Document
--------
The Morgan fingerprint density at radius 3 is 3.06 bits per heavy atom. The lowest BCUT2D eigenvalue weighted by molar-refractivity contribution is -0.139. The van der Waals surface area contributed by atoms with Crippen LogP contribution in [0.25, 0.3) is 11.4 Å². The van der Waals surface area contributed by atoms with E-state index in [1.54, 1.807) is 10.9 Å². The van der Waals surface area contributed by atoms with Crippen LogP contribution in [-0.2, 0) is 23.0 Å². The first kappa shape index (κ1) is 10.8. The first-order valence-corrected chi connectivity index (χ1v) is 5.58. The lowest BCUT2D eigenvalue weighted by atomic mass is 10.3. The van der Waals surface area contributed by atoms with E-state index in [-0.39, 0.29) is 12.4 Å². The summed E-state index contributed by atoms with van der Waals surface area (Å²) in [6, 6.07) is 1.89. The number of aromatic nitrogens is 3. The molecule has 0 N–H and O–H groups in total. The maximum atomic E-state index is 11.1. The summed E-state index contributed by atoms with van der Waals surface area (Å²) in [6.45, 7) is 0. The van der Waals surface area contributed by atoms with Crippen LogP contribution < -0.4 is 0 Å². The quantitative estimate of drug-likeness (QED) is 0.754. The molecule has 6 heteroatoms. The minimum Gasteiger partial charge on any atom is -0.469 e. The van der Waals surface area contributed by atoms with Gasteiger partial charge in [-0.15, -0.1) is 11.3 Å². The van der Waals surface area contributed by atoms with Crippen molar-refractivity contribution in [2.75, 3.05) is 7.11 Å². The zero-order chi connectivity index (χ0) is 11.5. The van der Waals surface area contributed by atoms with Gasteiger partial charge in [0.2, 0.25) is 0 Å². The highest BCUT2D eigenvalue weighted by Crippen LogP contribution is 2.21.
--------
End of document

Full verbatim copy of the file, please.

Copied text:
The Morgan fingerprint density at radius 3 is 3.06 bits per heavy atom. The lowest BCUT2D eigenvalue weighted by molar-refractivity contribution is -0.139. The van der Waals surface area contributed by atoms with Crippen LogP contribution in [0.25, 0.3) is 11.4 Å². The van der Waals surface area contributed by atoms with E-state index in [1.54, 1.807) is 10.9 Å². The van der Waals surface area contributed by atoms with Crippen LogP contribution in [-0.2, 0) is 23.0 Å². The first kappa shape index (κ1) is 10.8. The first-order valence-corrected chi connectivity index (χ1v) is 5.58. The lowest BCUT2D eigenvalue weighted by atomic mass is 10.3. The van der Waals surface area contributed by atoms with E-state index in [-0.39, 0.29) is 12.4 Å². The summed E-state index contributed by atoms with van der Waals surface area (Å²) in [6, 6.07) is 1.89. The number of aromatic nitrogens is 3. The molecule has 0 N–H and O–H groups in total. The maximum atomic E-state index is 11.1. The summed E-state index contributed by atoms with van der Waals surface area (Å²) in [6.45, 7) is 0. The van der Waals surface area contributed by atoms with Crippen LogP contribution < -0.4 is 0 Å². The quantitative estimate of drug-likeness (QED) is 0.754. The molecule has 6 heteroatoms. The minimum Gasteiger partial charge on any atom is -0.469 e. The van der Waals surface area contributed by atoms with Gasteiger partial charge in [-0.15, -0.1) is 11.3 Å². The van der Waals surface area contributed by atoms with Crippen molar-refractivity contribution in [2.75, 3.05) is 7.11 Å². The zero-order chi connectivity index (χ0) is 11.5. The van der Waals surface area contributed by atoms with Gasteiger partial charge in [0.2, 0.25) is 0 Å². The highest BCUT2D eigenvalue weighted by Crippen LogP contribution is 2.21.